47. Navarro-Muñoz, J. et al. A computational framework for systematic exploration of biosynthetic diversity from large-scale genomic data. Preprint bioRxiv https://www.biorxiv.org/content/10.1101/445270v1 (2018).

  48. Weber, T. et al. antiSMASH 3.0—a comprehensive resource for the genome mining of biosynthetic gene clusters. Nucleic Acids Res. 43, W237–W243 (2015).

    CAS  PubMed  PubMed Central  Google Scholar 

  49. Kohn, T. et al. Fuerstia marisgermanicae gen. nov., sp. nov., an unusual member of the phylum Planctomycetes from the German Wadden Sea. Front. Microbiol. 7, 2079 (2016).

    PubMed  PubMed Central  Google Scholar 

  50. Oberbeckmann, S., Kreikemeyer, B. & Labrenz, M. Environmental Factors support the formation of specific bacterial assemblages on microplastics. Front. Microbiol. 8, 2709 (2018).

    PubMed  PubMed Central  Google Scholar 

  51. Sipkema, D. et al. Multiple approaches to enhance the cultivability of bacteria associated with the marine sponge Haliclona (gellius) sp. Appl. Environ. Microbiol. 77, 2130–2140 (2011).

    CAS  PubMed  PubMed Central  Google Scholar 

  52. Rast, P. et al. Three novel species with peptidoglycan cell walls form the new genus Lacunisphaera gen. nov. in the family Opitutaceae of the verrucomicrobial subdivision 4. Front. Microbiol. 8, 202 (2017).

    PubMed  PubMed Central  Google Scholar 

  53. Schlesner, H. The development of media suitable for the microorganisms morphologically resembling Planctomyces spp., Pirellula spp., and other Planctomycetales from various aquatic habitats using dilute media. Syst. Appl. Microbiol. 17, 135–145 (1994).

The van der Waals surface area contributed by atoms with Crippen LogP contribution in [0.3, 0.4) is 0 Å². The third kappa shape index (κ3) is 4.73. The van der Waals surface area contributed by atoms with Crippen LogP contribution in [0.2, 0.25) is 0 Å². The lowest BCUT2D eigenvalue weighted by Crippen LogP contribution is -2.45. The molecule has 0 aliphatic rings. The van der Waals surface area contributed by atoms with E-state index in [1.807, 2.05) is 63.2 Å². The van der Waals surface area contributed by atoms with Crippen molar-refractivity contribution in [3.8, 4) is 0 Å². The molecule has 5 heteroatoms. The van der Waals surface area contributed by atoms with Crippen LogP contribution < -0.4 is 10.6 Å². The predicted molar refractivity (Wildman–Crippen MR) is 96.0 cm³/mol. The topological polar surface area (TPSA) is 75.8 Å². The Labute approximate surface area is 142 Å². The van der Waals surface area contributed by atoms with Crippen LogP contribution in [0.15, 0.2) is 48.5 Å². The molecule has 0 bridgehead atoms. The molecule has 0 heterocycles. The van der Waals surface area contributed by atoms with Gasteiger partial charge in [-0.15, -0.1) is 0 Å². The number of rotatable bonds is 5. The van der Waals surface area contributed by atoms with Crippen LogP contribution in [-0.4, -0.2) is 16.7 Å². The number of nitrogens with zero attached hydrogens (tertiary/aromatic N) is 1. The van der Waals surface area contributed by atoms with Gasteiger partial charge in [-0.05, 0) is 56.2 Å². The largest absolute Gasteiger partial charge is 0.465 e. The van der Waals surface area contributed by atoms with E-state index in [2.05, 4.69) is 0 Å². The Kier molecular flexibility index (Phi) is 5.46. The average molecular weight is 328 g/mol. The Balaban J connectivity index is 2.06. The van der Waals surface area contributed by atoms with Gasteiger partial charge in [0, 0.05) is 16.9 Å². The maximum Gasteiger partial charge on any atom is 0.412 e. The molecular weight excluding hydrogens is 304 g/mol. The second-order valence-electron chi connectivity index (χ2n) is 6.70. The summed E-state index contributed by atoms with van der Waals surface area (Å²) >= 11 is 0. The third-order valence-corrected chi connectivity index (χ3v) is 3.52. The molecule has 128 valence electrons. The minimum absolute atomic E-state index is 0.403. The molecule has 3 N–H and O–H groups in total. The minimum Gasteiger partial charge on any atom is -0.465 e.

Google Scholar 

  54. Lage, O. M. & Bondoso, J. Bringing Planctomycetes into pure culture. Front. Microbiol. 3, 405 (2012).

    PubMed  PubMed Central  Google Scholar 

  55. Pascual, J. et al. Roseisolibacter agri gen. nov., sp. nov., a novel slow-growing member of the under-represented phylum Gemmatimonadetes. Int. J. Syst. Evol. Microbiol. 68, 1028–1036 (2018).

    PubMed  Google Scholar 

  56. van Kessel, M. A. H. J. et al. Complete nitrification by a single microorganism. Nature 528, 555–559 (2015).

    PubMed  PubMed Central  Google Scholar 

  57. Bolger, A. M., Lohse, M. & Usadel, B. Trimmomatic: a flexible trimmer for Illumina sequence data. Bioinformatics 30, 2114–2120 (2014).

    CAS  PubMed  PubMed Central  Google Scholar 

  58. O’Connell, J. et al. NxTrim: optimized trimming of Illumina mate pair reads. Bioinformatics 31, 2035–2037 (2015).

    PubMed  Google Scholar 

  59. Wingett, S. W. & Andrews, S. FastQ screen: a tool for multi-genome mapping and quality control. F1000Res. 7, 1338 (2018).

    PubMed  PubMed Central  Google Scholar 

  60. Schmieder, R. & Edwards, R. Quality control and preprocessing of metagenomic datasets. Bioinformatics 27, 863–864 (2011).

    CAS  PubMed  PubMed Central  Google Scholar 

  61. Magoc, T. & Salzberg, S. L. FLASH: fast length adjustment of short reads to improve genome assemblies. Bioinformatics 27, 2957–2963 (2011).

    CAS  PubMed  PubMed Central  Google Scholar 

  62. Bankevich, A. et al. SPAdes: a new genome assembly algorithm and its applications to single-cell sequencing. J. Comput. Biol. 19, 455–477 (2012).

    CAS  PubMed  PubMed Central  Google Scholar 

  63. Zerbino, D. R. & Birney, E. Velvet: algorithms for de novo short read assembly using de Bruijn graphs. Genome Res. 18, 821–829 (2008).

    CAS  PubMed  PubMed Central  Google Scholar 

  64. Li, H. & Durbin, R. Fast and accurate short read alignment with Burrows–Wheeler transform. Bioinformatics 25, 1754–1760 (2009).

    CAS  PubMed  PubMed Central  Google Scholar 

  65. Koboldt, D. C. et al. VarScan 2: somatic mutation and copy number alteration discovery in cancer by exome sequencing. Genome Res. 22, 568–576 (2012).

    CAS  PubMed  PubMed Central  Google Scholar 

  66. McKenna, A. et al. The genome analysis toolkit: a mapreduce framework for analyzing next-generation DNA sequencing data. Genome Res. 20, 1297–1303 (2010).